• Back Pain

Stress or depression can make your backache despots you beginning the day with zero pain. While back pain is usually linked to injuries or bad sitting posture, it can be a discerning symptom of psychological distress.

A study of over 1,000 Canadian university students in 2017 established a direct link between backaches and depression.

The connection between the human body’s inflammatory response and depression confirms the belief of psychiatrists and psychologists that emotional issues can bring about pains and chronic aches.

Newer studies even suggest a link between neural circuits in the human brain and inflammation in the human body. Researchers currently imagine that inflammation interrupts brain signals, implying a significant role in severe depression and how the individual treats it.

  • Headaches

Nearly everyone experiences headaches from time to time, and it has become so common that most people wave them away as nothing serious. Stressful situations – such as conflicts with a boss or coworker – usually trigger these headaches.

However, stress does not always induce headaches, as this constant throb also functions as a sign of depression. Therefore, if you experience a sudden switch to daily headaches, it could signify the onset of depression.

When depression induces a headache, it is often not as excruciating as migraines and does not impair one’s functioning. According to the National Headache Foundation, this type of headache is referred to as ‘tension headaches. It usually feels like a mild throbbing sensation around the eyebrows.

You can sometimes alleviate these headaches with over-the-counter pills or medication, but they tend to recur regularly. It’s also worth noting that chronic tension headaches can also be a symptom of major depressive disorder.

Nevertheless, headaches are not the only indication that the physical pain in your head may be a mental health problem. People with depression frequently experience some symptoms like decreased energy, irritability, sadness, etc. 

  • Low Energy Levels or Fatigue

Fatigue is a common symptom of depression, making you want to remain at home and watch TV instead of heading to work.

Although exhaustion, at times, stems from stress, depression is sometimes linked to fatigue. Additionally, depression-related fatigue can bring about apathy, concentration problems, as well as feelings of irritability. People living with depression often have a non-restorative sleep, making them feel sluggish even after getting a full night’s rest.

However, since viruses and infections cause several physical illnesses that result in fatigue, it becomes challenging to discern where depression stems from. Ultimately, the only way to tell the difference is with the presence of other mental health symptoms like feelings of hopelessness, sadness, anhedonia (inability to experience any pleasure in regular day-to-day activities), etc.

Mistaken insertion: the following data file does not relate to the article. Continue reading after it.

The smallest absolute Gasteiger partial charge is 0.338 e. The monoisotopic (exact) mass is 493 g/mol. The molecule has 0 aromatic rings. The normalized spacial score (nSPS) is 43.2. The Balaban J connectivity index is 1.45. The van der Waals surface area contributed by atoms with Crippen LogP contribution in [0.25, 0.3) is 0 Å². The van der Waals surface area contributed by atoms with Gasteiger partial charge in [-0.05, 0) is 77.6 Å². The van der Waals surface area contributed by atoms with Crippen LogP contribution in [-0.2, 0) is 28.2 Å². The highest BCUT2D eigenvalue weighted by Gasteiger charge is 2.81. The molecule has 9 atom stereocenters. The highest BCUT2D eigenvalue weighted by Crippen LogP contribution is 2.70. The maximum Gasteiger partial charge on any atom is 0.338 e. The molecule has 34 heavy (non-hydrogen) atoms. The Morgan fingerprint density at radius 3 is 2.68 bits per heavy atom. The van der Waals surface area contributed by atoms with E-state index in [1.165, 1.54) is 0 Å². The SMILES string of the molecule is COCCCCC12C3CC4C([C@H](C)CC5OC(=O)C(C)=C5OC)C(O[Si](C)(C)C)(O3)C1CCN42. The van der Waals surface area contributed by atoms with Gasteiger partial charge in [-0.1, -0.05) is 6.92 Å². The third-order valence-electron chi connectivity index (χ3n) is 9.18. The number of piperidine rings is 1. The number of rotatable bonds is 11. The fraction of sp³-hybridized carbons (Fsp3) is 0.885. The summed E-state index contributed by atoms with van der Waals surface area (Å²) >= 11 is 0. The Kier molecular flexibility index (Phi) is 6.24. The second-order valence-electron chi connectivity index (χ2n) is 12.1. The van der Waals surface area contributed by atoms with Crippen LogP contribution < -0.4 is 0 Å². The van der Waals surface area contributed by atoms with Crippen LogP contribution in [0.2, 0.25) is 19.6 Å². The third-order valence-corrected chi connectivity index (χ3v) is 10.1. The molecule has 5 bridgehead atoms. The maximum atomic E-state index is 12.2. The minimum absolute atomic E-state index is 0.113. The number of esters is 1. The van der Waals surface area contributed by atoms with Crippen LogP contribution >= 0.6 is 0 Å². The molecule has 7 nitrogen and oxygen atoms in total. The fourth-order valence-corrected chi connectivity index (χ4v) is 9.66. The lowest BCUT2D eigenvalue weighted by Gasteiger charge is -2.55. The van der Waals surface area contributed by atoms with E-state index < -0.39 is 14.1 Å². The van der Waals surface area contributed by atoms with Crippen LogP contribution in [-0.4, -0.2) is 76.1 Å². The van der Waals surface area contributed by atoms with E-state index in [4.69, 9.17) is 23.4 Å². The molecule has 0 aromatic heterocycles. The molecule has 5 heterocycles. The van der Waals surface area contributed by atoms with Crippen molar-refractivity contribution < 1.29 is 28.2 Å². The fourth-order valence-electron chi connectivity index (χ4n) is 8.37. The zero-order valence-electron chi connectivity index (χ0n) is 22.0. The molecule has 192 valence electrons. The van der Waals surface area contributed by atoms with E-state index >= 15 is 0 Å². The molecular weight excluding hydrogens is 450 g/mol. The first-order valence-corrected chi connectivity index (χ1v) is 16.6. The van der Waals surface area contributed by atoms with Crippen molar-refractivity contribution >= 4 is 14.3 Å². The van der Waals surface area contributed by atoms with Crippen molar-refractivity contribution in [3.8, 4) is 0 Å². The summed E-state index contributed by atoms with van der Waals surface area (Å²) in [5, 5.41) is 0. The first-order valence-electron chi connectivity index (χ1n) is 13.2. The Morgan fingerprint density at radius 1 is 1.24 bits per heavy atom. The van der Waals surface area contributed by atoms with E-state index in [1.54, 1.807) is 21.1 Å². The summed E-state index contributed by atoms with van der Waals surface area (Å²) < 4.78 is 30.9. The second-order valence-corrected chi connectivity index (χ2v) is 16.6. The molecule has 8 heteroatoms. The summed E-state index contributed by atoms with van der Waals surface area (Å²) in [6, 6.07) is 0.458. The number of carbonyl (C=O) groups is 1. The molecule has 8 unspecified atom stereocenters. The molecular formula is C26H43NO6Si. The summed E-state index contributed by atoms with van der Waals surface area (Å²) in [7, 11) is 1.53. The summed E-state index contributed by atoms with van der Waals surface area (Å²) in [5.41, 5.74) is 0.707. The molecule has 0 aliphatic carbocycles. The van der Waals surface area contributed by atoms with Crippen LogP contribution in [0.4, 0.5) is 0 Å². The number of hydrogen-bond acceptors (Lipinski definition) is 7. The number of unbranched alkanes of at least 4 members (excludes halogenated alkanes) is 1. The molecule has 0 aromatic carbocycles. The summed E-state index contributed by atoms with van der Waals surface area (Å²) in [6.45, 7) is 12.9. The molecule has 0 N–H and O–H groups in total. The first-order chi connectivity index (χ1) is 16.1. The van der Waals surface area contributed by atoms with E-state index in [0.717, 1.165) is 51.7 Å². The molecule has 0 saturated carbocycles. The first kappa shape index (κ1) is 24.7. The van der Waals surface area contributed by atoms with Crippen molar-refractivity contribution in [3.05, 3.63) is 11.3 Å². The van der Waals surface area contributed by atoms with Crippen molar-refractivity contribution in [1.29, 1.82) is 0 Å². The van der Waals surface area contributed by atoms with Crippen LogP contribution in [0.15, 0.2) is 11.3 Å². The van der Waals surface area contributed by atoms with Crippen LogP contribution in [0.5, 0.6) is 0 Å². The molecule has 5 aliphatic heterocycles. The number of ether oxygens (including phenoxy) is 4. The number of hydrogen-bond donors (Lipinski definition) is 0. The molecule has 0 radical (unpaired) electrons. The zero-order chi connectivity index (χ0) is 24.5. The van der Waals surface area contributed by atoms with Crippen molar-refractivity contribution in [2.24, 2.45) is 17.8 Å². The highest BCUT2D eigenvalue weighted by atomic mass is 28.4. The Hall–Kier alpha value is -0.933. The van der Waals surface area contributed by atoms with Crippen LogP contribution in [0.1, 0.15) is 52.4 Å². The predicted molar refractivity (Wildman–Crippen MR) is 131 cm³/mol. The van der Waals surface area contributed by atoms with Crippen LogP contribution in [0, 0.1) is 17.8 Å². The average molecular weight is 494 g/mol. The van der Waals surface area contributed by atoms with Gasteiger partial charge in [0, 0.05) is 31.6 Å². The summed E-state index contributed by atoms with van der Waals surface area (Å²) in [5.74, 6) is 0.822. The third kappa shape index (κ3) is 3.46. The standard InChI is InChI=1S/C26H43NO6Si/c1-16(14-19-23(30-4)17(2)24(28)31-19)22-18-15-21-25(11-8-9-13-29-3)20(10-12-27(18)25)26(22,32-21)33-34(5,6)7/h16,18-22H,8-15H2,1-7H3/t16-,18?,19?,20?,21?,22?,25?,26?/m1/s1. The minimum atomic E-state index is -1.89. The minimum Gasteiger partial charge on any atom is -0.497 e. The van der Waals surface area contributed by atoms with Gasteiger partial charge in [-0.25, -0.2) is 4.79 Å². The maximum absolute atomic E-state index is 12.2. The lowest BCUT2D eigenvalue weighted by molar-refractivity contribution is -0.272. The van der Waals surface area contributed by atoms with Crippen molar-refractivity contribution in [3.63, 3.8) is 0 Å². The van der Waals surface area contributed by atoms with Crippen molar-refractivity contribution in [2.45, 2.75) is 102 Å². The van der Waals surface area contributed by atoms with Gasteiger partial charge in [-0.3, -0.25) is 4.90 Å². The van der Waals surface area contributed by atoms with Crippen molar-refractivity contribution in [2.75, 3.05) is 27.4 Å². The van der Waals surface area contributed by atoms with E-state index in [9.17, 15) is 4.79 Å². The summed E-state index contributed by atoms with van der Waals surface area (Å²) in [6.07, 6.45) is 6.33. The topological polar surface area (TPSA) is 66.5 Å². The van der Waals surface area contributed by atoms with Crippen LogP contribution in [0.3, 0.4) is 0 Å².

Conclusion

As you can see, mental health problems can trigger physical health problems, body pains, and muscle tension. The correlation between mental health, anxiety, depression, and physical health has been fully established.

Having mental health problems can significantly affect your behaviour, thinking, and mood. Therefore, if you feel any physical pains, including muscle tension headaches, etc., they could be linked to depression or anxiety.

If you need mental health assistance or seek professional help, visit https://www.theraflow.ca.


What is RMT?

RMT stands for Registered Massage Therapy. Titles like RMT, Massage Therapist, and Massage Practitioner are reserved for those who have completed 2-3 years of the highest level of in-depth education and hands-on training about human anatomy and physiology, meaning how our bodies work as a whole. 

They are also regulated by the College of Massage therapists of British Columbia which is governed by the Health Professions Act.

so how can an RMT help you?

The buzz around RMT’s is that they are trained in various areas of health sciences like orthopaedics, remedial exercise, hydrotherapy, and neuroanatomy and they can evaluate individual health needs, and provide active and passive techniques for patient care. RMTs provide an accurate assessment, differential diagnosis of specific soft tissue and musculoskeletal conditions. They treat the muscular, nervous, and circulatory systems using soft tissue joint mobilization, hydrotherapy, rehabilitative exercise, and postural exercise to improve patient health.

Therapeutic Massage can be effective in treating a wide range of conditions like migraine headaches, tendonitis, arthritis, osteoporosis, fibromyalgia, sports injuries as well as many other conditions related to soft tissue and joint dysfunction. 

Benefits of RMT Massage Therapy

Therapeutic Massage has many benefits including:

  • Promoting muscle relaxation
  • Improving circulation
  • Improving posture
  • Easing muscle pain
  • Helping with anxiety and depression
  • Boosting the immune system
  • Assisting with headache relief
  • Reducing blood pressure

The best way to take advantage of an RMT’s knowledge and experience is to let them know about the discomfort you are currently facing before the appointment. Then, they will provide you with a tailored treatment plan specific to your needs. And yes: general relaxation is a legitimate ask-for!

RMT Massage Therapy and Mental Health Benefits